As in the base document, we first describe signature generation for
the case that _n_ = _t_ using 'direct' coefficients, that is the
secret scalar is the sum of the secret shares. We then show how the
scheme is modified using Shamir secret sharing [Shamir79] and
Lagrange coefficients for the case that _n_ > _t_.
1.1. Applications
Threshold signatures have application in any situation where it is
desired to have finer grain control of signing operations without
this control structure being visible to external applications. It is
of particular interest in situations where legacy applications do not
support multi-signatures.
1.1.1. HSM Binding
Hardware Security Modules (HSMs) prevent accidental disclosures of
signature keys by binding private keys to a hardware device from
which it cannot be extracted without substantial effort. This
provides effective mitigation of the chief causes of key disclosure
but requires the signer to rely on the trustworthiness of a device
that represents a black box they have no means of auditing.
Threshold signatures allow the signer to take advantage of the key
binding control provided by an HSM without trusting it. The HSM only
contributes one of the key shares used to create the signature. The
other is provided by the application code (or possibly an additional
HSM).
1.1.2. Code Signing
Code signing is an important security control used to enable rapid
detection of malware by demonstrating the source of authorized code
distributions but places a critical reliance on the security of the
signer's private key. Inadvertent disclosure of code signing keys is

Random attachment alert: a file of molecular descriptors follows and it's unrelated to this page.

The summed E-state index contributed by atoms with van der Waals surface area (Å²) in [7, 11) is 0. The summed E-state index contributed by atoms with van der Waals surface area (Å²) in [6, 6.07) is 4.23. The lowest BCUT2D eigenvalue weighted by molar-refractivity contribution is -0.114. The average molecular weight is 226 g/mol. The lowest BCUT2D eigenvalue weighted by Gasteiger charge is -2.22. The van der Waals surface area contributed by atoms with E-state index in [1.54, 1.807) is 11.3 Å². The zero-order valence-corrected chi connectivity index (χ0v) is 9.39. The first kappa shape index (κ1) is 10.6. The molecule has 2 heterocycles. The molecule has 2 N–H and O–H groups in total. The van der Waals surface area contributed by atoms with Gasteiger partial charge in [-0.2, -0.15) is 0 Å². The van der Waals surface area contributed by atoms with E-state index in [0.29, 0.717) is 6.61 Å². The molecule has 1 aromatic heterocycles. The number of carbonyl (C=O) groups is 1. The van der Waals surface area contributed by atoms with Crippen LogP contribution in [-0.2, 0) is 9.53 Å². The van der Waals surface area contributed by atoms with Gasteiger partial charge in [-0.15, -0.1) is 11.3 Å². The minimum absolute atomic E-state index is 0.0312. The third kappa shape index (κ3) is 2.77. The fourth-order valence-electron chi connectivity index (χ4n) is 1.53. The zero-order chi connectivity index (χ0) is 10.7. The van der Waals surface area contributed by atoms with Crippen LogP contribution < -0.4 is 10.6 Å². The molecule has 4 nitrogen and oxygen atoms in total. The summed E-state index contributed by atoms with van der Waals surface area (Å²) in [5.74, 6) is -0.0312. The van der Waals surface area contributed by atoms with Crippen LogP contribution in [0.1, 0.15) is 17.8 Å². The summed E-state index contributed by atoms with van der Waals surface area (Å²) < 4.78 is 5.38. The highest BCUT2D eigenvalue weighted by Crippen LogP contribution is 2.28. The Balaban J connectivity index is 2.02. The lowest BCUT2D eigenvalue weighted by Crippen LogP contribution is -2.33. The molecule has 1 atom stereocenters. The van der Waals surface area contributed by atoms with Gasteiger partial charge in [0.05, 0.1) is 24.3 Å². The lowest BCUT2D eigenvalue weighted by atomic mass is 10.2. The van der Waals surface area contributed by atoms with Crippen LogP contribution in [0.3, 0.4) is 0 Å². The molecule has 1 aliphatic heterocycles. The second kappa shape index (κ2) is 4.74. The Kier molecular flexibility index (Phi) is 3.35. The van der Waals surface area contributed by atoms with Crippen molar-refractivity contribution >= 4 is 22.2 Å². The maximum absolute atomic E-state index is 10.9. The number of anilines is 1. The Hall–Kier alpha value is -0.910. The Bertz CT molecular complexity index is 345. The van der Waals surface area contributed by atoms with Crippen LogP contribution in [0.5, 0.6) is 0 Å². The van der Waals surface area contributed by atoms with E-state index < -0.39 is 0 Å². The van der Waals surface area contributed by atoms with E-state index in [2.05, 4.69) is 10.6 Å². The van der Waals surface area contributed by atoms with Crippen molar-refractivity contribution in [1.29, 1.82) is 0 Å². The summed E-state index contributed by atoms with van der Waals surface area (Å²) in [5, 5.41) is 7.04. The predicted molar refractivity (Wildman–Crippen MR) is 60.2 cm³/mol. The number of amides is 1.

commonplace as they are typically stored in a form that allows them
to be used in automatic build processes. Popular source code
repositories are regularly scanned by attackers seeking to discover
private signature keys and passwords embedded in scripts.
Threshold signatures allow the code signing operation to be divided
between a developer key and an HSM held locally or by a signature
service. The threshold shares required to create the signature can
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be mapped onto the process roles and personnel responsible for
authorizing code release. This last concern might be of particular
advantage in open source projects where the concentration of control
embodied in a single code signing key has proved to be difficult to
reconcile with community principles.
1.1.3. Signing by Redundant Services
Redundancy is as desirable for trusted services as for any other
service. But in the case that multiple hosts are tasked with
compiling a data set and signing the result, there is a risk of
different hosts obtaining a different view of the data set due to
timing or other concerns. This presents the risk of the hosts
signing inconsistent views of the data set.
Use of threshold signatures allows the criteria for agreeing on the